Pages 187-189, transcribed by Carolyn Ward from History of Allen and Woodson Counties, Kansas: embellished with portraits of well known people of these counties, with biographies of our representative citizens, cuts of public buildings and a map of each county / Edited and Compiled by L. Wallace Duncan and Chas. F. Scott. Iola Registers, Printers and Binders, Iola, Kan.: 1901; 894 p., [36] leaves of plates: ill., ports.; includes index.




CHARLES C. THOMPSON has passed his thirty-two years in Allen County. He settled in Marmaton township, before it was estalished,[sic] and he has grown old in the citizen service in a State that has been both a surprise and a disappointment. He came to the county March 3, 1869, and found three dead claims which he proceeded to contest the title for. He re-entered them and some years after it was thought his title was surely coming to him he was notified that the Government had cancelled his claim, with other lands, in favor of the Gulf Railway Company. It was


some years before he got this matter reversed and the land again subject to homestead entry and it was done through an act of Congress. The Kansas delegation in Congress at that time was of so little importance that it could not even get the attention of that body long enough to present a grievance of this character and matters looked desperate for a time. Finally Congressman Dick Yates, of Illinois, introduced a bill explaining the situation and asking for the reinstatement of the claims of actual settlers and it was done without delay. This action confirmed the belief that Mr. Thompson would receive patents for his land and he did without much further delay.

Mr. Thompson left Marion County, Ohio, December 8, 1868, for Kansas. He ran into Pleasant Hill, Missouri, by rail and remained, there till spring. He purchased an ox team for $150.00 and started out in February, through the mud, for Allen County, and reached here as above stated after many trying and vivid circumstances. He had a supply of funds to sustain him through the first season and, as it happened, he got a crop. His faith in Kansas became more and more firmly established as each succeeding year yielded its abundance and there was little to mar the family happiness and comfort till the "bug year" of 1874. With this exception there has been a constant era of material improvement in our subject's condition since his advent to the State. He owns one of the good farms in Marmaton township, containing 160 acres and situated in section 10, town 23, range 21, and an 80 acres in section 4.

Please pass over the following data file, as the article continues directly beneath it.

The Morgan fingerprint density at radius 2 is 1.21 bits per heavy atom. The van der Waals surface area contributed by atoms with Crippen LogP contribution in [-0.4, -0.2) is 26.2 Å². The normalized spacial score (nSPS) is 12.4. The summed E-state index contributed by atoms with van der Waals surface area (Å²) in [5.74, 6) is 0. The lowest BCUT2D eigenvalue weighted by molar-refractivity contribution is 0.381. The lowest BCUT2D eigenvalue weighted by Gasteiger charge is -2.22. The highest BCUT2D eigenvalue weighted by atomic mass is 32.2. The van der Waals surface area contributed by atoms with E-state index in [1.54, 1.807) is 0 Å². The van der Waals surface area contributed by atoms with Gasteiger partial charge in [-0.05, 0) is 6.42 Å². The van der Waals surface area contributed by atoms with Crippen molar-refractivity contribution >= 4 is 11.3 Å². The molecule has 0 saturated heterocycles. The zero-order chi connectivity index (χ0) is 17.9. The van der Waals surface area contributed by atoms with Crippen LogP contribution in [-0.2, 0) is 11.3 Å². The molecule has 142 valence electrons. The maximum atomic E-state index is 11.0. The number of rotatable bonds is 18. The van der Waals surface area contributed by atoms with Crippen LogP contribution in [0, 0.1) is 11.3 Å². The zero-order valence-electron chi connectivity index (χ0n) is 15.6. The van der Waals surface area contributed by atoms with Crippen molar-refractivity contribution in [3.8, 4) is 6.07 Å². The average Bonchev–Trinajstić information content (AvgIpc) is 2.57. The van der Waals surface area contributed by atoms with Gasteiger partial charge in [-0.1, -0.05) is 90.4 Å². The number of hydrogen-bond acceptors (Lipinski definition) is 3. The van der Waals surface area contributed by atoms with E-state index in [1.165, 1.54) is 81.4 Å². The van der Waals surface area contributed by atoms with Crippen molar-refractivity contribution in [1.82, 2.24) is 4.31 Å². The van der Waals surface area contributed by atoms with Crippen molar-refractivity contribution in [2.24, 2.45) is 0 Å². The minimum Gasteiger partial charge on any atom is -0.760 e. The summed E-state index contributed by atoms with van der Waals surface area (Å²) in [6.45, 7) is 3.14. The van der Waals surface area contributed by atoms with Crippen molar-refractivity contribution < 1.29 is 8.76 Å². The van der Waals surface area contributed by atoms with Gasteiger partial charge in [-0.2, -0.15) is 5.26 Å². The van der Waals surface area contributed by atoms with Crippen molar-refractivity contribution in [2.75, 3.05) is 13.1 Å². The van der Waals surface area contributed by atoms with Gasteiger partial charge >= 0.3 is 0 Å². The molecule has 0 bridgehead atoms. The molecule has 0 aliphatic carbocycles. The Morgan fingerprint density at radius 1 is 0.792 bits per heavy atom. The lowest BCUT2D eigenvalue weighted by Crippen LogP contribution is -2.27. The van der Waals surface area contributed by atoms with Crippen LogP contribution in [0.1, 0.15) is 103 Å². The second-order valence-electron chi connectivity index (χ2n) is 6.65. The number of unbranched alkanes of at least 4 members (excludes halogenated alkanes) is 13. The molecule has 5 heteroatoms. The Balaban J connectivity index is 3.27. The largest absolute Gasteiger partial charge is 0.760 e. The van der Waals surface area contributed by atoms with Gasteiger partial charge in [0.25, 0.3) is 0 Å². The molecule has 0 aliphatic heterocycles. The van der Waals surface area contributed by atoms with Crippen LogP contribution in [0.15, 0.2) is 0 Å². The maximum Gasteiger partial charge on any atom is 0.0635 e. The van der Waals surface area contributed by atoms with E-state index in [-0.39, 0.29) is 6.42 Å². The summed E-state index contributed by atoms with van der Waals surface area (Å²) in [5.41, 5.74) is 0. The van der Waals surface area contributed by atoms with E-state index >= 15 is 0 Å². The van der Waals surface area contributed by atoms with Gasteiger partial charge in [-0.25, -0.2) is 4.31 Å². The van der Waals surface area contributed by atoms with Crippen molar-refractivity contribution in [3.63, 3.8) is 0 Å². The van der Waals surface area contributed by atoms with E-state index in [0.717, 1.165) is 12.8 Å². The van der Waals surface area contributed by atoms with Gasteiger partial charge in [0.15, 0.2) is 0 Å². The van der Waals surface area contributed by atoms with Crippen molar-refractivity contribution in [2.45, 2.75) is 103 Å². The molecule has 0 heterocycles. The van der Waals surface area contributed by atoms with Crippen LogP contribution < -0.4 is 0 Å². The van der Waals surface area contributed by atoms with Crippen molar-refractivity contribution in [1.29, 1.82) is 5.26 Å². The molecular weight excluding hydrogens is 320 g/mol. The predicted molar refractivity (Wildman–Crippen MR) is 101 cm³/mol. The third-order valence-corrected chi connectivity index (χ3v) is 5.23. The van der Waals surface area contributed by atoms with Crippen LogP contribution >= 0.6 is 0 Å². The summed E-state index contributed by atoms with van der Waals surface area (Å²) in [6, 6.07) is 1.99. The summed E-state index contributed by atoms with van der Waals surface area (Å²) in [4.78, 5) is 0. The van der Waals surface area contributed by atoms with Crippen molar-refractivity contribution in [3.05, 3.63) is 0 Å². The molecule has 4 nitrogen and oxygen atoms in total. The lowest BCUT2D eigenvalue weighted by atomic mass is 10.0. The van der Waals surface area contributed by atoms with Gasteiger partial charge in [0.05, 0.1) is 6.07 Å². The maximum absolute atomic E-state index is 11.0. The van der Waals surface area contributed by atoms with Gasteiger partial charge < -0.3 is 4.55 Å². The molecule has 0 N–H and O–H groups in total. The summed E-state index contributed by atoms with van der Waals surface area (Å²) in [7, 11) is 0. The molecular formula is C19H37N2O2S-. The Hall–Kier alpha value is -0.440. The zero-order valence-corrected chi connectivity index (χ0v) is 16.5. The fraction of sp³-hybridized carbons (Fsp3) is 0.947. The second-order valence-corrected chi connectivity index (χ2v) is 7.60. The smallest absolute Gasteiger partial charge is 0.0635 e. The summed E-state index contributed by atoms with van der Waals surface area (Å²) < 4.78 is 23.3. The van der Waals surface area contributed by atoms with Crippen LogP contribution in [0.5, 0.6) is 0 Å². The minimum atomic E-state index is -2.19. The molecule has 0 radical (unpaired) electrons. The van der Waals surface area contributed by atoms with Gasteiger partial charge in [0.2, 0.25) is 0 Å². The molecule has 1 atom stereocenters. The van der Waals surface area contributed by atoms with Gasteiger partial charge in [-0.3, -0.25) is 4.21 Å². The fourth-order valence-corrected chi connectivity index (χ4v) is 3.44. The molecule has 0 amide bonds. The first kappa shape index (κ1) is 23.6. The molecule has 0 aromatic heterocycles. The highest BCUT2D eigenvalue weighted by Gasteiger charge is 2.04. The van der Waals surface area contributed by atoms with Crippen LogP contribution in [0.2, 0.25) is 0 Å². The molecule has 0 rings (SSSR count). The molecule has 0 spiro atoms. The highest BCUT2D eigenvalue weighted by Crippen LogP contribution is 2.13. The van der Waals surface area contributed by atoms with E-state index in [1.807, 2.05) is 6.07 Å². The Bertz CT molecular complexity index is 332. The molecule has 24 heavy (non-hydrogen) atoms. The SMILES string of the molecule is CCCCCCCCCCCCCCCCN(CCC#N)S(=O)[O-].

Mr. Thompson was born in Marion County, Ohio, November 2, 1840. His father, Edward Thompson, was born in Virginia in 1802 and, in 1812, went into Kentucky with his parents. The family came north into Ohio some years afterward and six miles east of Springfield, that State, Thos. Thompson, our subject's grandfather, is buried. The latter's children were; John, Edward, Madison, who died near Lodi, Illinois; Thomas; Nancy, who married James Nephews; and Sarah, wife of Josiah Olcott.

Edward Thompson married Ellen Foose and both are buried in Ohio. Seven of their nine children grew up, viz.: Jane, wife of S. H. King, resides in Marion County, Ohio; Isabel, who died in 1899, was the wife of Benjamin Sharpless; Thomas, died in 1899; Sarah E., married Paul Sharpless, of Huron County, Ohio; Edward, in Arappahoe County, Colorado; Ann, wife of John Duffy, of Kenton, Ohio, and Charles C. of this sketch.

Charles C. Thompson was reared amid rural surroundings and acquired very little school training. He was married in Marion County, Ohio, March 14, 1865, to Matilda Messenger, a daughter of Orrin Messenger. The children of this union are: Minnie, who died in 1880, Edith, wife of Dan Hoadley, has a son, Harry Hoadley; Homer; Evaline, Edwin and Orrin all died of diphtheria in 1880; Charles, Wayne, Edna and Sarah. Homer Thompson lives in Marmaton township, Allen County, and has two children, Bertha and Percy Thompson.

In April, 1861, Mr. Thompson enlisted in Company H, 4th Ohio infantry, three months service. He was discharged for disability but was


again under arms as a member of the State militia and was called out in the defense of Cincinnati from Confederate invasion.

In politics the old line of Thompsons were Clay Whigs. Chas. C. Thompson was a Republican till the Peoples Party movement came along. He had discovered a line of proceedure in the practices of the old party which did not seem to him just and proper toward the masses of the people and he cast his political fortunes with the new party.

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